Because Bitcoin mining is a cost-intensive task, miners have no reason to cheat the system as it would lead to significant financial losses. The more miners join a blockchain, the bigger and stronger it gets.

**Closing thoughts**

There is no doubt that hash functions are essential tools in computer science, especially when dealing with huge amounts of data. When combined with cryptography, hashing algorithms can be quite versatile, offering security and authentication in many different ways. As such, cryptographic hash functions are vital to nearly all cryptocurrencies networks, so understanding their properties and working mechanisms is certainly helpful for anyone interested in blockchain technology.

**Critical thinking questions**

- How does the deterministic nature of hash functions ensure data integrity and reliability in blockchain technology?
- What are the implications of collision resistance, preimage resistance, and second-preimage resistance for the security of cryptographic hash functions?
- Why is it important for hash functions used in cryptocurrencies like Bitcoin to be one-way functions, and how does this property enhance security?
- How does the adjustment of mining difficulty in Bitcoin mining ensure the stability and security of the blockchain network?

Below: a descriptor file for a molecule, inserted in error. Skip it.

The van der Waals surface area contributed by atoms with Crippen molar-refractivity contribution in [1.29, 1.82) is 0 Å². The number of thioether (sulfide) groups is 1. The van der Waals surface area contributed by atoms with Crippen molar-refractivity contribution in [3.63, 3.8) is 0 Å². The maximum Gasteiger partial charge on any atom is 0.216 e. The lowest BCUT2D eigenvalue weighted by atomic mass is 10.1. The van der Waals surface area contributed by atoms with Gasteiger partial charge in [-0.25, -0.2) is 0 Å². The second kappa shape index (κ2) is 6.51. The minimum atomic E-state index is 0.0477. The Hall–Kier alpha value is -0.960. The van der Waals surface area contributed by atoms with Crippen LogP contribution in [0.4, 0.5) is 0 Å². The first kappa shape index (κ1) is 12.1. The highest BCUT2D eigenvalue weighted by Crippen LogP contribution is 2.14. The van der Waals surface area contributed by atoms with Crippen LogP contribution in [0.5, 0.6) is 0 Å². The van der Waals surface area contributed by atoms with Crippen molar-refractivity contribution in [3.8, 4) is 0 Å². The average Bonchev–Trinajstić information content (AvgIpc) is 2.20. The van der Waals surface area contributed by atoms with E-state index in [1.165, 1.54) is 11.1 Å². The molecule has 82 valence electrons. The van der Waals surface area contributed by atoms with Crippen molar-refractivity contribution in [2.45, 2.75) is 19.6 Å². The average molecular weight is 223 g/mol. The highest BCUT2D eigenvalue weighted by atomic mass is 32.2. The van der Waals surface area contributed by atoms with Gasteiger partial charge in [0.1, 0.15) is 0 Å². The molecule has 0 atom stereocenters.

- In what ways can the properties of cryptographic hash functions be applied to secure digital identities and authenticate data in various applications?

**Advocacy Initiative:**

We encourage participants to begin memorializing the ways they are using time in prison to prepare for success upon release. I encourage participants to create a personal profile by:

- Writing a simple biography
- Writing a daily journal to show all that you’re learning
- Writing book reports that memorialize the books you read
- Writing a release plan to show the ways you’re preparing for success upon release

These strategies helped me immensely once I got out. By using my time wisely inside, I was able to raise capital, build businesses, and succeed in ways that few people would think are possible for someone who served multiple decades in prison. Anyone can do the same—if they prepare first.